Rutgers Recruiting Participants for Johnson & Johnson Phase 3 COVID-19 Vaccine Clinical Trial
Rutgers will enroll as many as 2,000 participants from the university community and throughout New Jersey
Rutgers University is a clinical trial site for the Janssen Pharmaceutical Companies of Johnson & Johnson’s phase 3 clinical research study to evaluate the safety and efficacy of Janssen’s COVID-19 vaccine candidate.
Rutgers will enroll as many as 2,000 participants from the university community and throughout New Jersey. Study participants who meet the eligibility requirements for the study will be randomly selected to receive a single dose of the potential vaccine or a placebo. Researchers will track whether those who are vaccinated have lower rates of infection with moderate to severe symptoms than those who were unvaccinated.
“Rutgers is committed to fighting the greatest public health challenge of this century,” said co-lead investigator Jeffrey Carson, a provost at Rutgers Biomedical and Health Sciences and Distinguished Professor of Medicine at Rutgers Robert Wood Johnson Medical School. “Our research team will enroll a large number of volunteers into this extremely important vaccine trial. We will be offering participation to people who have enrolled in our prior COVID-19 studies with health care workers and Rutgers faculty, staff and alumni. We have no doubt that the Rutgers University community will rise to the challenge.”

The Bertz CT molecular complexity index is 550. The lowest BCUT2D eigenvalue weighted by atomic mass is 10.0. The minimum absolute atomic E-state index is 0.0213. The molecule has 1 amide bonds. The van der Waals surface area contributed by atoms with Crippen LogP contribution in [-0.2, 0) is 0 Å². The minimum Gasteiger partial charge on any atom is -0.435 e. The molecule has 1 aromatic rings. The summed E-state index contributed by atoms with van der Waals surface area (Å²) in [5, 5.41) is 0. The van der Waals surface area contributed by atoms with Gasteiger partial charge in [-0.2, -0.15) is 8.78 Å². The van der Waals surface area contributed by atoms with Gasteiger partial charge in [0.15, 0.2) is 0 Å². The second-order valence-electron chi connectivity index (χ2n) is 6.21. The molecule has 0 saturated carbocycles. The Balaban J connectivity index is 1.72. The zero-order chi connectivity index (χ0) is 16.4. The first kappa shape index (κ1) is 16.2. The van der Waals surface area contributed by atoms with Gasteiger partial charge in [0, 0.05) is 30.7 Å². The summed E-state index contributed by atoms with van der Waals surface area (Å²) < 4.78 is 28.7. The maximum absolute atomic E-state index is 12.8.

This is the second phase 3 vaccine trial being conducted at Rutgers.
“It’s critical to have diverse participants in a coronavirus vaccine trial so we know it is effective for populations that are often underrepresented in research,” said XinQi Dong, director of the Institute for Health, Health Care Policy and Aging Research and co-lead investigator who is directing community recruitment for the Johnson & Johnson trial. “Rutgers and the Institute for Health have strong community partnerships and existing relationships that will help us engage and enroll participants from minority communities who have been disproportionately affected by this pandemic.”
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